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Google’s “trust token” is used to get cookies to the point



Google announced earlier this year that it would join other web browser companies to block third-party cookies in Chrome. Today developers have the first opportunity to test a suggested alternative for tracking users on the Internet: trust tokens.

In contrast to cookies, trust tokens are used to authenticate a user without having to know his identity. Trust tokens could not track users across websites, because theoretically they are all the same. However, you could have websites show advertisers that actual users – not bots – have visited a website or clicked on an ad. (However, an explainer on GitHub suggests that websites could issue several different types of trust tokens.)

Google was a bit slower in customizing a third-party tracking cookie solution that everyone apparently hates. Safari and Firefox already block them by default, although Safari is more aggressive. Mike Schulman, Google’s vice president of privacy and ad security, said in a blog post that the company plans to continue to expire third-party cookies on Chrome.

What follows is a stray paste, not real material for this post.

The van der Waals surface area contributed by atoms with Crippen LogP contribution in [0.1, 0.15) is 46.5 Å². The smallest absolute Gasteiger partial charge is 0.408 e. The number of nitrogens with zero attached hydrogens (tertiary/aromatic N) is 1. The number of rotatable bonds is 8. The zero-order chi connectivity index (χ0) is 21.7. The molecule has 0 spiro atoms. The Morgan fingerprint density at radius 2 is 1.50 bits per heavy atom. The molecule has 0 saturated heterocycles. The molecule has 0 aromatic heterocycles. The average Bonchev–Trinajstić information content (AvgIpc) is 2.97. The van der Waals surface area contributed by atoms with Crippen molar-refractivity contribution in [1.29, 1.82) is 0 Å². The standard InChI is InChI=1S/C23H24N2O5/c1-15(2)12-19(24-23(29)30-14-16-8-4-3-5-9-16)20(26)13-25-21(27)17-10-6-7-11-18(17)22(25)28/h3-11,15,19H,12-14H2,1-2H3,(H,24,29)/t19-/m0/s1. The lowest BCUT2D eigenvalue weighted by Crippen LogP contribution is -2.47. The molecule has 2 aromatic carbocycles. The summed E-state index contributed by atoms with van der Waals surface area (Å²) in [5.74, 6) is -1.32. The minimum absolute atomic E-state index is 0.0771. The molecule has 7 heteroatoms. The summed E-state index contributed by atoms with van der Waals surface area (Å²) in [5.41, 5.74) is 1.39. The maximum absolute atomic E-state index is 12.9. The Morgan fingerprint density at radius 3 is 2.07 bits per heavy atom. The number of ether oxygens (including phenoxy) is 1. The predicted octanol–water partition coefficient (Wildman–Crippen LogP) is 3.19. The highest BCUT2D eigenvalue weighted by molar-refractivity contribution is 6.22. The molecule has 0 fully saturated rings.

Google is also making some changes to the “Why this ad” button, which allows you to see why some ads are targeting you. The new “About this ad” label now includes the verified name of the advertiser so you can see this Which Businesses are targeting you and making it clearer to people how Google collects personal data for ads. The new labels will be launched towards the end of the year.

The company also announced an extension for its Chrome browser, currently included in Alpha, called “Ads Transparency Spotlight,” which will include “detailed information about all ads displayed on the web.” Users can view details about ads on a particular page, see why ads are showing on a page, and a list of other companies and services that are on the page, such as: B. Website analysis or content delivery networks.


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